Each year I would put on my list of goals an actionable item like read 20 books, but that number overwhelms me. It’s like standing at the base of a mountain preparing to climb it, all you see is a rough and rugged path. Of course, with climbing once you start you can’t say today I don’t feel like walking. Your only choice is to trudge along and make small gains every day until you finish.
A goal of reading a total number leaves an opening for procrastination. Today I don’t feel like reading I’ll catch up later.
Instead of continuing that same pattern I’m going to set a daily goal of twenty pages. For the average person, reading an average book, twenty should take at most half an hour. So it’s not overwhelming and something easy to block off time for.
Another benefit is by doing it daily then it’s much easier for it to turn into a long term habit.
Twenty pages is inspired by Farnam Street and Jeff recommended 25, but he is an overachiever. 🙂
At the end of every year I like to look back and see what all I accomplished. Since almost everything I create and work on is online, generating stats and data is relatively easy. Plus many services are now sending “year in review” emails so it’s all automated. Here are some of this years numbers for Laravel News and this site.
For almost a decade I was a motorcycle safety instructor and taught a lot of students how to ride and more importantly how to ride safely.
In my teaching experience, I came across two types of students. The first had never ridden a motorcycle before and the second is one with years of experience. The beginner was typically timid but listened well. The experienced knew how to ride but was full of bad habits. Can you guess which one was easiest to teach? It is common to assume that if someone can already ride then explaining to them their mistakes would result in quick correction. That is rarely the case because once a habit becomes ingrained it can take years of constant practice to change. Continue reading “How To Teach Your Child To Ride A Bicycle And Be Safe”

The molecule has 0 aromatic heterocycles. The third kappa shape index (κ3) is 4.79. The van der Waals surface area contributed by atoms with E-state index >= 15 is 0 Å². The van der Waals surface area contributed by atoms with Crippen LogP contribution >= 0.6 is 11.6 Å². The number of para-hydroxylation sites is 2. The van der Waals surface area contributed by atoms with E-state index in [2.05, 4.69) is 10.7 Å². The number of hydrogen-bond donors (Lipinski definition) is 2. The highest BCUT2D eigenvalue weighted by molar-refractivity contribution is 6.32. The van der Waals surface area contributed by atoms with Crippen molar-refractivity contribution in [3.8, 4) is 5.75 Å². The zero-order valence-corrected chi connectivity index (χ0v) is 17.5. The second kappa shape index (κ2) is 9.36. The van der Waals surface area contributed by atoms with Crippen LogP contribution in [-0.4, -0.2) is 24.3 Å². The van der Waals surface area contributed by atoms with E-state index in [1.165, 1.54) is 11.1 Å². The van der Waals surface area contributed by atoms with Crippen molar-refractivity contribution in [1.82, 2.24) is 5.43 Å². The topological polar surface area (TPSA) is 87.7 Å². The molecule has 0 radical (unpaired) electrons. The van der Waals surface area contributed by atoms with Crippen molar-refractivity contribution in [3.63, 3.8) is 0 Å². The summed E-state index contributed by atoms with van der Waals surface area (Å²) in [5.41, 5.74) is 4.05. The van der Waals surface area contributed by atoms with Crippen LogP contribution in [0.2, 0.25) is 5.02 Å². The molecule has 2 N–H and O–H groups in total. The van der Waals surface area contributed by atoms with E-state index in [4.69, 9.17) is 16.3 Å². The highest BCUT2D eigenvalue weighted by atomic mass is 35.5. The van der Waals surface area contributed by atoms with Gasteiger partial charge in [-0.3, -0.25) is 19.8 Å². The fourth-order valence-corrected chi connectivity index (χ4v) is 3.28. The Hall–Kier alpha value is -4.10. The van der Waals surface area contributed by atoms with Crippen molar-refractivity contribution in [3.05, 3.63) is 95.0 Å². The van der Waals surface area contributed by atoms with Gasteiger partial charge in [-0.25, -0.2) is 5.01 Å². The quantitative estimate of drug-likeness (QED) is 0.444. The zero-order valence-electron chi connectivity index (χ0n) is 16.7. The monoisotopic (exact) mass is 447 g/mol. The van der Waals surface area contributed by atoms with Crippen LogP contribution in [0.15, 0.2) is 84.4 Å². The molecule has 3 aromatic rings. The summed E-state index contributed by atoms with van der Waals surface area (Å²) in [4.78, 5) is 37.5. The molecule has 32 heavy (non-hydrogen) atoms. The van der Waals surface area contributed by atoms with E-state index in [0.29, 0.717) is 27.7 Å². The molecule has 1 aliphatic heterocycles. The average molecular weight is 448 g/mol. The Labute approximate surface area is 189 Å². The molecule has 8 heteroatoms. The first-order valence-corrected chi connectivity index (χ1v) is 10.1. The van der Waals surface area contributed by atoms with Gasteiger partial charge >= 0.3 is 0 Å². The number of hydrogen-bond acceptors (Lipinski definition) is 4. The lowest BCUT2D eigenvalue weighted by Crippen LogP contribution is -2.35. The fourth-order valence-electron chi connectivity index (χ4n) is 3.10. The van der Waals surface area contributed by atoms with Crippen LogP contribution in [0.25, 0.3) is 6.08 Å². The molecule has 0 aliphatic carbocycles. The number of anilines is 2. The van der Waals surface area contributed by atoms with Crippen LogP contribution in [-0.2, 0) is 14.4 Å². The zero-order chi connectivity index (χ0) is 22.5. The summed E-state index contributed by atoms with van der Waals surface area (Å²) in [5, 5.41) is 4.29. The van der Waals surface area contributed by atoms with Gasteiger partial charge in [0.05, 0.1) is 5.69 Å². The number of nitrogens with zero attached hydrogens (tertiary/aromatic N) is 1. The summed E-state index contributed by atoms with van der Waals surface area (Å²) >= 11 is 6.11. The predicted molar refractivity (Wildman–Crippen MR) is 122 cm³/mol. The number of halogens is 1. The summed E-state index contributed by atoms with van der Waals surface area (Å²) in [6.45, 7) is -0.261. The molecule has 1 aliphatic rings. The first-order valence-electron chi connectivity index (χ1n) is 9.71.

Living just outside of Charlotte, NC I have the ability to drive west a few hours and be in some of the most beautiful parts of the Blue Ridge Mountains. A short drive east takes us to the coast. Being in such a unique area, I can take the family on a day trip and experience as much of the outdoors as we want.
Today we decided to drive up to Mount Mitchell as it’s a place I’ve personally never been. What initially surprised me is from Charlotte to the peak is only 128 miles or two and half hours away. We loaded up the minivan and away we went. Continue reading “A Trip To Mount Mitchell”
Laravel comes with an included Authentication system complete with password resets that saves you from the burden of having to set it manually on all your projects. In one of the apps I built, there have been reports of the password reset not making it to the end users. It just so happens that all email is being sent through a third party system which tracks sends and deliveries.
In this case, the emails were being sent and reported being delivered but the user kept claiming they didn’t receive it, the obvious culprit of it going to spam/bulk mail. In the research process, it was discovered that we only sent an HTML password reset without any text fallback. Maybe that was the reason?
This seemed like a simple improvement and could at least rule out that as a possibility. However, now all the mail is handled inside the Illuminate components and I couldn’t find any documentation on how to send both.
At this point, I started digging to try and see how Laravel is sending the email. Inside PasswordBroker I found an emailResetLink method which is how it is actually sent:
Don’t leave your users stranded–send both for an important email like this.
One of the benefits to Laravel is at almost every turn there is a simple way of solving a given problem and this is just one example. I hope by me outlining the steps I took to solve the problem it gives you insight into finding your own way around the next time you get stumped.